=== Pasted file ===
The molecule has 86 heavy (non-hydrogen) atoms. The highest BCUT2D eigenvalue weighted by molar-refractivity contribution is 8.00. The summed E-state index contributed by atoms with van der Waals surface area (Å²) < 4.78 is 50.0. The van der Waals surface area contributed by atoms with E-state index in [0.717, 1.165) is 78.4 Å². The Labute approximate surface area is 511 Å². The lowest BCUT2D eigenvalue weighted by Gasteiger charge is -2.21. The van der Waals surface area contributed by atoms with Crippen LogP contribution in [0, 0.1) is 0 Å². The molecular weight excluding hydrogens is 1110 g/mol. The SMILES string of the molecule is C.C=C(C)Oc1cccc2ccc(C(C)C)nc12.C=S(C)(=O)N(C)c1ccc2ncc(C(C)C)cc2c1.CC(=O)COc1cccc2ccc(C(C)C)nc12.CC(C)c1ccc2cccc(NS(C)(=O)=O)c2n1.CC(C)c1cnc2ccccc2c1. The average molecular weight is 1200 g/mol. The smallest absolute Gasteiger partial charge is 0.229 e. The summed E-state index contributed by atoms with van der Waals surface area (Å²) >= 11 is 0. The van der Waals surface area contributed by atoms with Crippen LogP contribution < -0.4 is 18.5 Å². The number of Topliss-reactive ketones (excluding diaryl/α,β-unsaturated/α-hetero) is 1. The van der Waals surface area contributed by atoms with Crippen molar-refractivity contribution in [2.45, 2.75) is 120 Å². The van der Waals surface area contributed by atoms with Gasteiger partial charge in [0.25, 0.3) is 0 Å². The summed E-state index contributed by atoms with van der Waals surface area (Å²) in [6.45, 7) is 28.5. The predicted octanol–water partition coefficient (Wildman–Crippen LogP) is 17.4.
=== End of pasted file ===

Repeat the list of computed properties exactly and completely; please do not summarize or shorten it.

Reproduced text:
The molecule has 86 heavy (non-hydrogen) atoms. The highest BCUT2D eigenvalue weighted by molar-refractivity contribution is 8.00. The summed E-state index contributed by atoms with van der Waals surface area (Å²) < 4.78 is 50.0. The van der Waals surface area contributed by atoms with E-state index in [0.717, 1.165) is 78.4 Å². The Labute approximate surface area is 511 Å². The lowest BCUT2D eigenvalue weighted by Gasteiger charge is -2.21. The van der Waals surface area contributed by atoms with Crippen LogP contribution in [0, 0.1) is 0 Å². The molecular weight excluding hydrogens is 1110 g/mol. The SMILES string of the molecule is C.C=C(C)Oc1cccc2ccc(C(C)C)nc12.C=S(C)(=O)N(C)c1ccc2ncc(C(C)C)cc2c1.CC(=O)COc1cccc2ccc(C(C)C)nc12.CC(C)c1ccc2cccc(NS(C)(=O)=O)c2n1.CC(C)c1cnc2ccccc2c1. The average molecular weight is 1200 g/mol. The smallest absolute Gasteiger partial charge is 0.229 e. The summed E-state index contributed by atoms with van der Waals surface area (Å²) >= 11 is 0. The van der Waals surface area contributed by atoms with Crippen LogP contribution < -0.4 is 18.5 Å². The number of Topliss-reactive ketones (excluding diaryl/α,β-unsaturated/α-hetero) is 1. The van der Waals surface area contributed by atoms with Crippen molar-refractivity contribution in [2.45, 2.75) is 120 Å². The van der Waals surface area contributed by atoms with Gasteiger partial charge in [0.25, 0.3) is 0 Å². The summed E-state index contributed by atoms with van der Waals surface area (Å²) in [6.45, 7) is 28.5. The predicted octanol–water partition coefficient (Wildman–Crippen LogP) is 17.4.